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Common Mistakes That Lead to a Bad Password

The only thing between malicious hackers and all your personal, sensitive information is one password. If that password isn’t strong, you can become a victim of credit card fraud or identity theft. 

But coming up with new passwords isn’t always easy. 

We’ve put together this guide to show you some common mistakes that result in bad passwords and how to avoid them, so let’s get started!

Including Your Name (Or Part of Your Name) 

It can be tempting to put your name in your password because it’s easy to remember. It also happens to be a common password habit, which makes it easy for hackers to guess. Because of this, you should keep your name (and the names of your family members, friends, and pets) out of your passwords. 

Choosing Characters That Are in Succession on Your Keyboard 

You might think choosing a character pattern on your keyboard is a clever trick. It’s a bunch of random letters, but you’ll never forget it because you can see it every time you look at your keyboard. 

Think again. 

Keyboard patterns, such as 123456 and qwerty, are some of the most common passwords out there. They also hold the record for the internet’s most vulnerable passwords. Unless you want to leave all your personal information at risk, never use this type of password, not even for a temporary placeholder. 

Using Important Numbers 

Just like the names of loved ones, important numbers are easy for hackers to guess, as well. You should keep the following things out of your passwords: 

  • Birthdays 
  • Phone numbers 
  • Addresses 
  • Social security numbers
  • Etc. 

It is especially dangerous to use any part of your social security number in your passwords. If hackers get their hands on it, you’ll find yourself dealing with even bigger problems

Making It the Same as Your Login Information 

If you have to think of a password quickly and don’t have any ideas, you might decide to retype the username or other login information you used for the account. 

This creates a huge risk. 

If hackers get your login information (which is much easier than figuring out your password), they’ll suddenly have access to your entire account. Your login information is also one of the first things they’ll try when attempting to decode your password. 

Keeping Them Short and Simple 

The shorter the password, the weaker it is. You should always do your best to make your passwords as long as possible. The ideal length is 12 to 16 characters, and you should avoid anything under eight characters. 

Putting “Password” as Your Password 

There’s no other way to say it. This simply isn’t a smart choice. Using the word “password” for your password is one of the easiest passwords for hackers to crack. When you combine that with the fact that it’s one of the most used passwords on the internet, you’re basically asking for someone to take your information.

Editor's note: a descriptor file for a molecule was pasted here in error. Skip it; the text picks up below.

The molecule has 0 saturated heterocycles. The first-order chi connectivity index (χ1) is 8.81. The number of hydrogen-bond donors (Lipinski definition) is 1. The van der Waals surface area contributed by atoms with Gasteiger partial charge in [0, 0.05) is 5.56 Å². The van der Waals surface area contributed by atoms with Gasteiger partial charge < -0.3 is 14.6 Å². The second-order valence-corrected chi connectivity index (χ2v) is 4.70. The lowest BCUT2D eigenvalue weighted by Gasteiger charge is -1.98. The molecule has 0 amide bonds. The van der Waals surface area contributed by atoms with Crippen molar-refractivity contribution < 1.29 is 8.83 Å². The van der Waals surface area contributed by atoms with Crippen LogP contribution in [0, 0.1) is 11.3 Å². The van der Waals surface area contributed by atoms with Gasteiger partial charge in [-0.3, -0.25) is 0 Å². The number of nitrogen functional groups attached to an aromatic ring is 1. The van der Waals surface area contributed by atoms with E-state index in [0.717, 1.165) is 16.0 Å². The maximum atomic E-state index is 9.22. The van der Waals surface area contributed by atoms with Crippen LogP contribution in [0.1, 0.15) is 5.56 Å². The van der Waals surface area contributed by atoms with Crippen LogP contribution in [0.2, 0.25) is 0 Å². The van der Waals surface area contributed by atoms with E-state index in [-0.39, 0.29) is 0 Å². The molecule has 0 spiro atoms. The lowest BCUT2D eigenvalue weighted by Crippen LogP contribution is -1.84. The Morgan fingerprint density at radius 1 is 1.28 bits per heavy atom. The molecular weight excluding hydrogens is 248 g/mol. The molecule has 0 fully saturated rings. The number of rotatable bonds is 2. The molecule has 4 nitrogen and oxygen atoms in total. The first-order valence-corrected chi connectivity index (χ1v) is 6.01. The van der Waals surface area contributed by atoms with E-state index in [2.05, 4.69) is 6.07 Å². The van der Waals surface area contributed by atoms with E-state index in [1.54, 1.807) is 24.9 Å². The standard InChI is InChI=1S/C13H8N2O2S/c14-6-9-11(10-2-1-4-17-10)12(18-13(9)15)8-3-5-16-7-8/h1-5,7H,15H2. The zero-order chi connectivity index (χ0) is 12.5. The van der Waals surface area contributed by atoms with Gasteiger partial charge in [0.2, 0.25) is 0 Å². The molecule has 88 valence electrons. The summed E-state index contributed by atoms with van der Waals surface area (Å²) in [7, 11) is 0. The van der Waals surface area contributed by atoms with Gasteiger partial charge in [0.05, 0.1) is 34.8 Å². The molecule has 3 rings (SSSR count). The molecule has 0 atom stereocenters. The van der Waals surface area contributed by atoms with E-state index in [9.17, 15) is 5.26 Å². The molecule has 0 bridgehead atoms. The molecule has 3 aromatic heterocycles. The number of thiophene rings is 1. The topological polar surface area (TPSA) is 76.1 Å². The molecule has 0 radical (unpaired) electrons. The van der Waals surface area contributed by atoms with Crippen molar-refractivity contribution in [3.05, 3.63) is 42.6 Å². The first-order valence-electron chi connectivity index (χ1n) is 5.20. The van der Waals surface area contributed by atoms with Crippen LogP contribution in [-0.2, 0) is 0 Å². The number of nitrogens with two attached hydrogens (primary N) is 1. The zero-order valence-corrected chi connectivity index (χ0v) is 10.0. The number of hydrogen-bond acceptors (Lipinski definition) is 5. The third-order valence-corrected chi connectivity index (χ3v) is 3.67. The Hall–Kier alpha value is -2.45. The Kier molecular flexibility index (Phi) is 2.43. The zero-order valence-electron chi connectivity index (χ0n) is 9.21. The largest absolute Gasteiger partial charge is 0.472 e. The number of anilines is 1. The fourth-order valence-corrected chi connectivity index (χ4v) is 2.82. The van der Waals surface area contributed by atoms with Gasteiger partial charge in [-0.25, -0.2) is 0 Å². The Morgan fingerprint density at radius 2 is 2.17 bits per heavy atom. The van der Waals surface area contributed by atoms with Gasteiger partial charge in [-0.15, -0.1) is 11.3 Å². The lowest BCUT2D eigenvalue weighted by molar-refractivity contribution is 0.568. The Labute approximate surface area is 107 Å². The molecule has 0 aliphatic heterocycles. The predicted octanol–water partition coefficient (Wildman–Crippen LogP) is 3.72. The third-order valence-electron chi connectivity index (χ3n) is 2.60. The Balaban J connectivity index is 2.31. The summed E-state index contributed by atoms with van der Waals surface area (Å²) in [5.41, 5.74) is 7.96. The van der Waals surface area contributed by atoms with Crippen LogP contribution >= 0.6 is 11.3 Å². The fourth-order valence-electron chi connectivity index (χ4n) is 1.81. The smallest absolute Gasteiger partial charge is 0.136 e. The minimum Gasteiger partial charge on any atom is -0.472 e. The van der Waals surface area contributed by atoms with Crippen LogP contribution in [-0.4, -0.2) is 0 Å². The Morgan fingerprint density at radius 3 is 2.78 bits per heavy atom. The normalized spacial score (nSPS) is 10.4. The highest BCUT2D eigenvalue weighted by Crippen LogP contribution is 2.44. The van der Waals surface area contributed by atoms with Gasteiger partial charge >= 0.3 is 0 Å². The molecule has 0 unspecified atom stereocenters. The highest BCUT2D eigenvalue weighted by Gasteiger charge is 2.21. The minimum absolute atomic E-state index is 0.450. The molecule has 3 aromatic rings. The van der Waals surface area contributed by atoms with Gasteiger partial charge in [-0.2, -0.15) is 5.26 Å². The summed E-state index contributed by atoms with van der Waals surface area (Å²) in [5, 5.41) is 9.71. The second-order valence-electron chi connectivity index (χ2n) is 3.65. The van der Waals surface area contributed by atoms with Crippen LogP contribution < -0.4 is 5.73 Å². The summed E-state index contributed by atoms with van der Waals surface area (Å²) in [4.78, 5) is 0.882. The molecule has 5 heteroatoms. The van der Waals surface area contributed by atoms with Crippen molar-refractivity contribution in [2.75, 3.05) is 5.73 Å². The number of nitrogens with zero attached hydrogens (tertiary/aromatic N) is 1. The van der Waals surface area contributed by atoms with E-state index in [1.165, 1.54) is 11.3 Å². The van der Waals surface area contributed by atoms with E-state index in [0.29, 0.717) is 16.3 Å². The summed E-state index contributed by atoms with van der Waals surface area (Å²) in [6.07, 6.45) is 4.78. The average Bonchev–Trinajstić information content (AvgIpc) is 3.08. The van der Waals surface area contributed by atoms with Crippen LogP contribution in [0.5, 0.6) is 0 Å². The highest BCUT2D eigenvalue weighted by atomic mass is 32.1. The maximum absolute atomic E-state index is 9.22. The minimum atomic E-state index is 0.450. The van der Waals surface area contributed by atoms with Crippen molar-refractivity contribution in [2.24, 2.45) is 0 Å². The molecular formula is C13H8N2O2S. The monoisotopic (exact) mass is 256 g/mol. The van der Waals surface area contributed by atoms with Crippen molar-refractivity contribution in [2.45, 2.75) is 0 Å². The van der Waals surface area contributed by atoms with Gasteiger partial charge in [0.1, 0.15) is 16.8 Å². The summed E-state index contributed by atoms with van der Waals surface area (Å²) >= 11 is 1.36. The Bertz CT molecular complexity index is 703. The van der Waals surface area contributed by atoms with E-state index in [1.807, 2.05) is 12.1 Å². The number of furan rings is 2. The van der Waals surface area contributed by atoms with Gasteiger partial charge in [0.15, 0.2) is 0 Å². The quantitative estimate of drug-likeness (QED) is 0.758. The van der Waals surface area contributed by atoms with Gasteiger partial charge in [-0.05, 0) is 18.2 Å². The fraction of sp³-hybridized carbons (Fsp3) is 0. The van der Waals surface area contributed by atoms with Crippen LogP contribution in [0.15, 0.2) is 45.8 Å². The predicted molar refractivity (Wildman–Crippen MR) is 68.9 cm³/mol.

Only Have a Few Passwords You Use on Repeat 

The average internet user has about 90 online accounts. That’s far too many passwords to remember. 

However, you should avoid creating a few passwords (no matter how strong they are) and using them on repeat. If a hacker figures out just one of these passwords, they suddenly have access to a large number of your accounts. 

Always do your best to have as many passwords as possible (we’ll talk more about a safe way to store them all below so you don’ have to try to remember each one). 

Sticking to Lowercase Letters 

It’s a lot easier for hackers to guess passwords that are all lowercase. Because of this, you should always add a few random uppercase characters, numbers, and other symbols. Even mixing up just a few characters will make the entire password much more secure. 

Writing Them Down or Storing Them on Your Device 

Since you have so many passwords, you probably have a list of them all written out somewhere along with what account they go to. Even worse, you might store this list on your device itself. 

This is a bad idea. 

If someone hacks into your computer, it will be a piece of cake for them to find your Rosetta Stone and break into all your accounts. Keeping the list on paper is better, but it can still be easily lost or stolen. 

Expecting yourself to remember them all isn’t reliable either. So what are you supposed to do instead?

Sign up for a password manager. These will keep all your passwords in a secure vault, which is extremely difficult (even impossible) for other people to open. You can get a password manager for free, and it is a safer option than any alternative. 

Saving Your Passwords on Your Browser 

Many browsers give you an option to save your login credentials. This makes logging in quick and easy, but it also gives anyone else who uses your device access to your accounts. Because of this, you should especially avoid choosing this option on mobile devices you leave the house with.

Sharing Your Them With Others 

Never share your passwords with anyone else, even your friends. Unless you trust that person completely, you should keep your passwords to yourself. This will make you and your information much, much safer. 

How to Turn a Bad Password Into Strong Security 

If you want to get rid of all your bad passwords, you have to stop using these unsecured password habits first. The best way to do that is to create randomized passwords and use a password manager to help you remember them. 

Do you have questions or concerns about our password manager?

Don’t hesitate to get in touch with us! We’ll explain anything you want to know in detail and help you pick the best security method for your needs. 



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